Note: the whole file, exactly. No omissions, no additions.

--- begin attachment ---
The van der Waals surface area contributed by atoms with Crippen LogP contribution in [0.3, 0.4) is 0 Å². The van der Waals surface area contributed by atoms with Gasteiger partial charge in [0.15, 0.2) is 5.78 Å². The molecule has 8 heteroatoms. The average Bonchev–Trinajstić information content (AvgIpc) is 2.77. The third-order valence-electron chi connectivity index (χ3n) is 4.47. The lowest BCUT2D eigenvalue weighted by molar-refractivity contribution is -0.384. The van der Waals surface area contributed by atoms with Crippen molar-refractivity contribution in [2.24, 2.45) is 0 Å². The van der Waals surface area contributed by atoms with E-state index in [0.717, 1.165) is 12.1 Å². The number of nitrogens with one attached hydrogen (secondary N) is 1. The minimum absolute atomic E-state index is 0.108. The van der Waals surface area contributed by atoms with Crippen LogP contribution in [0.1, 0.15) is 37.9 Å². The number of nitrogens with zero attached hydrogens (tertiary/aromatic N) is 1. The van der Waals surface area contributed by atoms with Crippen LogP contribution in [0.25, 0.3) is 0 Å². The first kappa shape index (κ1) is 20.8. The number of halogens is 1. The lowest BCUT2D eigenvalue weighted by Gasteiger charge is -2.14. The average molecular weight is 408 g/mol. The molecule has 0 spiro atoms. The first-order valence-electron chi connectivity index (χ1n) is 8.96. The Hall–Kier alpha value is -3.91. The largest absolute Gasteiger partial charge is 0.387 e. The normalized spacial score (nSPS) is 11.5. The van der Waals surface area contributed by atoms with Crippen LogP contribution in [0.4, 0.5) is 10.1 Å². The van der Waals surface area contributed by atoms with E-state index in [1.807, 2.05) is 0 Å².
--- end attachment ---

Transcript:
The van der Waals surface area contributed by atoms with Crippen LogP contribution in [0.3, 0.4) is 0 Å². The van der Waals surface area contributed by atoms with Gasteiger partial charge in [0.15, 0.2) is 5.78 Å². The molecule has 8 heteroatoms. The average Bonchev–Trinajstić information content (AvgIpc) is 2.77. The third-order valence-electron chi connectivity index (χ3n) is 4.47. The lowest BCUT2D eigenvalue weighted by molar-refractivity contribution is -0.384. The van der Waals surface area contributed by atoms with Crippen molar-refractivity contribution in [2.24, 2.45) is 0 Å². The van der Waals surface area contributed by atoms with E-state index in [0.717, 1.165) is 12.1 Å². The number of nitrogens with one attached hydrogen (secondary N) is 1. The minimum absolute atomic E-state index is 0.108. The van der Waals surface area contributed by atoms with Crippen LogP contribution in [0.1, 0.15) is 37.9 Å². The number of nitrogens with zero attached hydrogens (tertiary/aromatic N) is 1. The van der Waals surface area contributed by atoms with Crippen LogP contribution in [0.25, 0.3) is 0 Å². The first kappa shape index (κ1) is 20.8. The number of halogens is 1. The lowest BCUT2D eigenvalue weighted by Gasteiger charge is -2.14. The average molecular weight is 408 g/mol. The molecule has 0 spiro atoms. The first-order valence-electron chi connectivity index (χ1n) is 8.96. The Hall–Kier alpha value is -3.91. The largest absolute Gasteiger partial charge is 0.387 e. The normalized spacial score (nSPS) is 11.5. The van der Waals surface area contributed by atoms with Crippen LogP contribution in [0.4, 0.5) is 10.1 Å². The van der Waals surface area contributed by atoms with E-state index in [1.807, 2.05) is 0 Å².